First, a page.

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“Voices of 1968 around the world: a reading”: next Tuesday 22nd @ 12, Maynooth.
The radical movements of the “long 1968” shook the postwar order from Prague to Paris, Derry to Mexico City, Rome to San Francisco. “Voices of 1968” (Pluto) lets those movements speak in their own words – posters, flyers, graffiti, manifestos, songs, underground texts and more.
More about the book at https://www.plutobooks.com/9780745338088/voices-of-1968/
Co-editor Dr Laurence Cox will be reading from some of the texts in the book with a slideshow in the background – revolutions produce some cracking writers, speakers and graphic artists!
Iontas seminar room (2.31, top floor), Maynooth University (north end, beside the “water feature”).
We’ve, meaning the doctoral students in Maynooth’s Arts and Humanities Institute, been lucky enough to get access to funding to bring in a speaker that coincides with our overlapping interests, and I’m happy to ‘announce’ that Daniel Finn exists in this overlap. He’ll be talking about his new book out from Verso but if you’re not familiar with his other writings on subjects as diverse as the PKK, Corbynism and the life and work of critic and commentator of Fintan O’Toole, you should be imo
If you happen to be around Maynooth at the advertised time, we’d be very happy to see you there!
Gerard ter Borch, Man on Horseback. Image Source
There is no better opportunity to announce the closing of The Untranslated than after climbing the K2 of world literature (i. e. Stefano D’Arrigo’s Horcynus Orca), for the place of Mount Everest will always be reserved for Finnegans Wake, while Zettel’s Traum is more like the Mariana Trench. If you have read my fifth-anniversary blog post, this announcement should not come as a complete surprise. Some of my readers have been genuinely puzzled about all the effort that comes into my reviews, and this realisation has finally caught up with me. I would like to find a different use for this energy, preferably more enjoyable and fulfilling for myself. I’ve realised that being a polyglot whizz kid who can read Ulysses-like books in multiple languages and write painstakingly detailed reviews of them is not a thing for…
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Né le le 22 janvier 1882 à Marseille. Terrassier à Aubervilliers (Seine). Anarchiste à Aubervilliers et Saint-Denis (Seine), correcteur à l’anarchie.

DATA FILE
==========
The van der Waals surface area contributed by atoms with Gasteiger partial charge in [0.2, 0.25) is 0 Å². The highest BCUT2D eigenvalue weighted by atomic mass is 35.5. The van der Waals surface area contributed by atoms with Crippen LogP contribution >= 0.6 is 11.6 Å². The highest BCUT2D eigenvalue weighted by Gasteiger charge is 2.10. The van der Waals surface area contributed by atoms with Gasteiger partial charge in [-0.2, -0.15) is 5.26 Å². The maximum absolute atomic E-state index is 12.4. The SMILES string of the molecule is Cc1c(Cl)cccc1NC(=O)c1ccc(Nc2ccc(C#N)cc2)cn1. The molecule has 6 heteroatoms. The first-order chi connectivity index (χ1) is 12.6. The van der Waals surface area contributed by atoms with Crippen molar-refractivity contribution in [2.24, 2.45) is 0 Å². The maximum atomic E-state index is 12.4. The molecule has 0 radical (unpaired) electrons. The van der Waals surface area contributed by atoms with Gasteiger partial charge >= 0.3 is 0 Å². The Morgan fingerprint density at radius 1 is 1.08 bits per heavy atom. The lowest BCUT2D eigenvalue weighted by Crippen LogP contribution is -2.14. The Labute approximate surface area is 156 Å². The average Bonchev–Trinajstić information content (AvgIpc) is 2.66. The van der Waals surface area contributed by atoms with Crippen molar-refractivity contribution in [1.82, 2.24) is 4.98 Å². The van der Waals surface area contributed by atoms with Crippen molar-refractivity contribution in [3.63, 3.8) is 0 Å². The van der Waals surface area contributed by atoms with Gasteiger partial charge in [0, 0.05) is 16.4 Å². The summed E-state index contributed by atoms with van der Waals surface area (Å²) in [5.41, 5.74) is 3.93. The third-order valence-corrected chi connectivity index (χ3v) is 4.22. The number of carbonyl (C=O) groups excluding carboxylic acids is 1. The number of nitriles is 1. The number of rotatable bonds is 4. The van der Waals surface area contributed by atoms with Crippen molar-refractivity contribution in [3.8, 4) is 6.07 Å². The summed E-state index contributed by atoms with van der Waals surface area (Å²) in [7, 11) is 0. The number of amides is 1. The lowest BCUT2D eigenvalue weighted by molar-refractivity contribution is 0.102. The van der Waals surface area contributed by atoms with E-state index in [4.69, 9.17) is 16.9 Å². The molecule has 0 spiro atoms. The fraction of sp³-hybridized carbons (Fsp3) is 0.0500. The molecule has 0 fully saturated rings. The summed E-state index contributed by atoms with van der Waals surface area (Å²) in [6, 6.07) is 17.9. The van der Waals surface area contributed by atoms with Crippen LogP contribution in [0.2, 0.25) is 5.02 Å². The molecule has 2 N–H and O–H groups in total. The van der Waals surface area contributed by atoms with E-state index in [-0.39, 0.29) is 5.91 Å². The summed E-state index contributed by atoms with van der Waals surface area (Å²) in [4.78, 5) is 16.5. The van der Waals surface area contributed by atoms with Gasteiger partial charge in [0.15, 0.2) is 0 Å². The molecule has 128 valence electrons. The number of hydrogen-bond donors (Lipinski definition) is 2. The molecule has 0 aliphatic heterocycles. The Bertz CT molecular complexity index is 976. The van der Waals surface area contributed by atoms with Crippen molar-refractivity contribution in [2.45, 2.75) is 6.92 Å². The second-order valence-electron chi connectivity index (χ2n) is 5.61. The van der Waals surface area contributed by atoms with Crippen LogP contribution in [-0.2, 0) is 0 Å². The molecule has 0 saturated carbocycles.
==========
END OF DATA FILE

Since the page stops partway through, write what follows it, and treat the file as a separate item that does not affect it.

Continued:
Petit Journal 23 décembre 1910. Gallica
Marius Beausang aurait participé au début des années 1900 à la colonie L’Essai fondée à Aiglemont (Ardennes) par Fortuné Henry. Beausang était correcteur au journal l’anarchie, selon le Petit parisien.
Il avait subi 5 condamnations.
En 1910, il connut, Jules Lefebvre dit Jully, secrétaire du syndicat des terrassiers de Saint-Denis, dans des réunions syndicales. Ils devinrent amis, Beausang se rendait journellement chez Jules Lefebvre qui vivait depuis deux ans avec Jeanne Gobinet. Beausang finit par en tomber amoureux et avertit Jully de ses sentiments envers Jeanne. Il lui fit remarquer que les principes libertaires admettaient l’amour libre. Jully sembla d’accord et Jeanne devint sa maîtresse. Puis subitement Lefebvre devint jaloux.
Le 18 mai 1910, Jully tira sur Beausang, sans…
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Happy to post I’ve a short story in the winter issue of Banshee, which you can get here
She Flies Far From the Land was the first story I wrote when I first started trying to do it properly, it’s been through many many drafts and has been rejected by many many outlets and I’m so glad that its been placed in a journal as good as this un
200g of dark chocolate
225g caster sugar
100ml olive oil
Put the olive oil and chocolate in a heatproof bowl over a pot of water, brought to the boil and left to simmer, till the chocolate melts.
Core your apples and place whats left in a food processor with the caster sugar until its nearly fully liquified. No need to peel them.
Peel your orange and slice each wedge into four or five relatively thin slices. You’ll need quite a sharp knife for this if you’re to avoid mangling these completely. Once they’re all cut up, throw them into your chocolate/oil mixture.
Add your apple/sugar mix to the chocolate/oil/orange mix, bring them all together.
Heat the oven to 160 C, pour your mixture into a cake tin. Bake for 25 minutes or until you can put a skewer and pull it out clean.
Once it’s cooked leave it to cool in the tin before taking it out for a bit. Leave it to cool completely on a wire rack and dust with icing sugar.
Note: If you want that a bit more fruit two oranges is fine and I’ve gotten good results from a bit less (75g) cornstarch too, the less the better if you want it to turn out lighter